SCOPE OF THIS CHAPTER
This chapter covers those situations in which children need caring for but where relatives or friends might be available to fulfill this responsibility. It should be read in conjunction with the Family and Friends Care Policy and the Private Fostering Policy.
This chapter does not apply to those children who are looked after and placed with relatives or friends. In relation to such placements, see Placements with Connected Person Procedure.
This procedure assumes that there has already been an assessment and planning process, which has involved decision making with parents and an agreed plan that does NOT involve the child becoming looked after.
- Care of Children by Relatives
- Financial Support to Relatives
- Assessment of how to Best Meet the Child's Need
- Visiting Arrangements
- Visiting Frequency
- Legal Status
1. Care of Children by Relatives
In some situations, the Children, Education and Families Directorate can support relatives caring for children, when the arrangement is a direct alternative to the child becoming or remaining Looked After. The Children Act 1989 stipulates that the duty of local authorities is to promote the upbringing of children within families. This could include their extended family. The law assumes that, usually, family members would offer a more positive and appropriate form of care to the child than non-related foster carers.
On occasion parents themselves recognise difficulties and ask for relatives to care for their children - sometimes short term, sometimes long term. Relatives who are or anticipate being in this situation long term should be made aware of the possibility of applying for a Child Arrangements Order or Special Guardianship Order.
On other occasions, relatives are identified as available and willing carers for a child after problems at home have been identified and the Children, Education and Families Directorate has been involved in trying to seek a suitable way forward.
Where the carer is not a close relative, the Private Fostering Regulations will apply - see Private Fostering Policy. Close relative is defined in the Children Act 1989 as "a grandparent, brother, sister, uncle or aunt (whether of the full blood or half blood or by marriage or civil partnership) or step-parent."
2. Financial Support to Relatives
Relatives caring for children who are NOT looked after may approach the Children, Education and Families Directorate for financial assistance to enable them to meet the financial commitment involved.
The Directorate will be able to consider a request to meet the maintenance costs of relatives caring for children who are family members in the following circumstances:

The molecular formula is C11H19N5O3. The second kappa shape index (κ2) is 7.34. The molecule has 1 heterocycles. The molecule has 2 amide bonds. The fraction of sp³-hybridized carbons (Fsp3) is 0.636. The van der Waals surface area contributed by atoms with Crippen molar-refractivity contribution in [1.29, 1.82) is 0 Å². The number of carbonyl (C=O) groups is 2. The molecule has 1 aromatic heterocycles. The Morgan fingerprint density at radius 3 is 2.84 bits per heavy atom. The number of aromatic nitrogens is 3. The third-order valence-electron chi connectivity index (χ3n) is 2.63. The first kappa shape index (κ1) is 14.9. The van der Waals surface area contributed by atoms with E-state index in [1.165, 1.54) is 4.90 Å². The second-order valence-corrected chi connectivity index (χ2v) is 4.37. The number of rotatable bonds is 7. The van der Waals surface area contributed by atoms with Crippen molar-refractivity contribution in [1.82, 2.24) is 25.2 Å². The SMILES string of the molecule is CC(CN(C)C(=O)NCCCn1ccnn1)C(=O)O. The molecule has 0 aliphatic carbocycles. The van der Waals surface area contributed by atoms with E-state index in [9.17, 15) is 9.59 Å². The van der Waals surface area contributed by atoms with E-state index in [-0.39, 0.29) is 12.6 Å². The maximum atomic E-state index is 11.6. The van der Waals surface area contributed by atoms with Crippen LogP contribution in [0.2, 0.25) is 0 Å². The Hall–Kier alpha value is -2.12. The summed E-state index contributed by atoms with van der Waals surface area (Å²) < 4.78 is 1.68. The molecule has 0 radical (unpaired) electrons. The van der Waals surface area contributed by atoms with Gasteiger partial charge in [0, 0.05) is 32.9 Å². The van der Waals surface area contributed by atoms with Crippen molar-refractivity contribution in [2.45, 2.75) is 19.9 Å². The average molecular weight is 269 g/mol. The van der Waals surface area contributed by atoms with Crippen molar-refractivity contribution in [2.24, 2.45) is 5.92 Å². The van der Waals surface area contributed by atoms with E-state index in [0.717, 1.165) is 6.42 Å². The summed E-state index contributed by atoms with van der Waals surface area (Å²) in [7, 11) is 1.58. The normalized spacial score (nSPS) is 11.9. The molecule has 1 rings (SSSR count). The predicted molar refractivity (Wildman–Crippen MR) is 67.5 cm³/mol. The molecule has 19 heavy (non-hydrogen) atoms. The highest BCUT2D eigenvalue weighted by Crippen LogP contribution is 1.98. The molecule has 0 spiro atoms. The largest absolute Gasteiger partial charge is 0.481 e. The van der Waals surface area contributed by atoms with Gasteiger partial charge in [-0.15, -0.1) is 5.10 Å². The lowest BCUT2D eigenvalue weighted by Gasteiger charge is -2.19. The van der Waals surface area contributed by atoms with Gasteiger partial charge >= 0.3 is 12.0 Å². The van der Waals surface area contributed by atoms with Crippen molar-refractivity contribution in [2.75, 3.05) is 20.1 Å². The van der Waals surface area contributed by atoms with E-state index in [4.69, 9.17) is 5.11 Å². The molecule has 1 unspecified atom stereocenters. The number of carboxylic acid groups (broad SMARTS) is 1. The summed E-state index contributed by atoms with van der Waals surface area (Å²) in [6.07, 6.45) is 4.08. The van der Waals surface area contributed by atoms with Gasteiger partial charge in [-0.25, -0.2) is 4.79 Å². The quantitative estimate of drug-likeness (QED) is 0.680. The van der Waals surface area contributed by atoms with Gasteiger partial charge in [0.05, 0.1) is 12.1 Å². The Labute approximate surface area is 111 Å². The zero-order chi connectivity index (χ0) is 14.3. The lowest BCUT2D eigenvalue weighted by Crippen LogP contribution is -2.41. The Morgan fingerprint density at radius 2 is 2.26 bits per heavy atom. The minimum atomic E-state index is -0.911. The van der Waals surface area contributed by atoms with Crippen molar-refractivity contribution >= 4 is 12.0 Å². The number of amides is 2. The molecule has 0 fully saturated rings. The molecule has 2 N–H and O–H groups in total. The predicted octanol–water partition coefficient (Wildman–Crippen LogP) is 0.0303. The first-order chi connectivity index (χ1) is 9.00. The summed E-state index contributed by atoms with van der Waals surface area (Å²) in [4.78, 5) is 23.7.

- The family member is a close relative within the definition of the Children Act 1989;
- The child cannot be cared for by his parent or whoever has Parental Responsibility including situations where relationships have broken down;
- The parent/person with Parental Responsibility agrees that the relative should care for the child, and has indicated this in writing to the Directorate;
- The Directorate knows of no reason (as evidenced by checks of its own records and by statutory checks, including enhanced DBS disclosure) that would make the relative an unsuitable carer.
Applicants need to fill in the form "Relatives Claim For Financial Support And Undertaking" and complete a Declaration of Suitability. This is a declaration that in the case of each adult concerned, (s)he has not:
- Ever been convicted of any offence against a child;
- Ever had a child removed from his/her care by the order of any Court;
- Had registration for childminding either refused or cancelled;
- Been involved in Court proceedings in which any local authority was a party (e.g. Care Proceedings);
- Been prohibited from acting as a private foster carer by a local authority under Section 69 of the Children Act 1989;
- Been disqualified from acting as a foster carer including a private foster carer - see Persons Disqualified from Fostering Procedure.
If one of these circumstances does apply further enquiries will need to be made and full details will need to be considered.
If all the above criteria are established and the Declaration of Suitability reveals no causes for concern, the Directorate would then determine whether it will meet the maintenance costs of relatives on the basis of an assessment that the child's needs will be best met by living with relatives and that this would cause significant hardship to the family without some financial support - hence maintenance payments are required to enable this to happen.
3. Assessment of how to Best Meet the Child's Need
The Children, Education and Families Directorate must consider how to meet its responsibilities under the Children Acts 1989 and 2004 to: